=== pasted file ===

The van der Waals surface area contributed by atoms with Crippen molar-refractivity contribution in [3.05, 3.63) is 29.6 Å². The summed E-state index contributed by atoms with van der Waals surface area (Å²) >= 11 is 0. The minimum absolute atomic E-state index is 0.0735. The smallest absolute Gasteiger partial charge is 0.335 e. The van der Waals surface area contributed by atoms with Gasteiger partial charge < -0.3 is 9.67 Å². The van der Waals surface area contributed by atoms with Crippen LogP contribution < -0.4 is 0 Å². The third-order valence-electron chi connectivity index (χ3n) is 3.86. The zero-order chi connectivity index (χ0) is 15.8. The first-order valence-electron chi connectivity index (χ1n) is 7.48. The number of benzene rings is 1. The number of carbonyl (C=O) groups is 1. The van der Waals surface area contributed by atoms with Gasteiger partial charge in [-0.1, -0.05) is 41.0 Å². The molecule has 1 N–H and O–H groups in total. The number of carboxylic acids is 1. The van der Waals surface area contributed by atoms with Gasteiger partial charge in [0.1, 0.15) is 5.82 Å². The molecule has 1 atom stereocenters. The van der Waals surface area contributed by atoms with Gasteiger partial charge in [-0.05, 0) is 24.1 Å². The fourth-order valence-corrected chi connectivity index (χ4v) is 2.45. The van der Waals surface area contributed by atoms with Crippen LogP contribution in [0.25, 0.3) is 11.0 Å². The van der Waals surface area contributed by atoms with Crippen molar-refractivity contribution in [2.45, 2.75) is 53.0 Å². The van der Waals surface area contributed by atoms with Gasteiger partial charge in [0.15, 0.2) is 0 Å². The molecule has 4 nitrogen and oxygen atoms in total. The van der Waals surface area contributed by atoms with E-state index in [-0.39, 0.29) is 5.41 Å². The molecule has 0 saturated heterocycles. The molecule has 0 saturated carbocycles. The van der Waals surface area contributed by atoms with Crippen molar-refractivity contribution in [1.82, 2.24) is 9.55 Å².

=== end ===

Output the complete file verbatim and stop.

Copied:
The van der Waals surface area contributed by atoms with Crippen molar-refractivity contribution in [3.05, 3.63) is 29.6 Å². The summed E-state index contributed by atoms with van der Waals surface area (Å²) >= 11 is 0. The minimum absolute atomic E-state index is 0.0735. The smallest absolute Gasteiger partial charge is 0.335 e. The van der Waals surface area contributed by atoms with Gasteiger partial charge < -0.3 is 9.67 Å². The van der Waals surface area contributed by atoms with Crippen LogP contribution < -0.4 is 0 Å². The third-order valence-electron chi connectivity index (χ3n) is 3.86. The zero-order chi connectivity index (χ0) is 15.8. The first-order valence-electron chi connectivity index (χ1n) is 7.48. The number of benzene rings is 1. The number of carbonyl (C=O) groups is 1. The van der Waals surface area contributed by atoms with Gasteiger partial charge in [-0.1, -0.05) is 41.0 Å². The molecule has 1 N–H and O–H groups in total. The number of carboxylic acids is 1. The van der Waals surface area contributed by atoms with Gasteiger partial charge in [0.1, 0.15) is 5.82 Å². The molecule has 1 atom stereocenters. The van der Waals surface area contributed by atoms with Gasteiger partial charge in [-0.05, 0) is 24.1 Å². The fourth-order valence-corrected chi connectivity index (χ4v) is 2.45. The van der Waals surface area contributed by atoms with Crippen LogP contribution in [0.25, 0.3) is 11.0 Å². The van der Waals surface area contributed by atoms with Crippen molar-refractivity contribution in [2.45, 2.75) is 53.0 Å². The van der Waals surface area contributed by atoms with Gasteiger partial charge in [0.15, 0.2) is 0 Å². The molecule has 4 nitrogen and oxygen atoms in total. The van der Waals surface area contributed by atoms with E-state index in [-0.39, 0.29) is 5.41 Å². The molecule has 0 saturated heterocycles. The molecule has 0 saturated carbocycles. The van der Waals surface area contributed by atoms with Crippen molar-refractivity contribution in [1.82, 2.24) is 9.55 Å².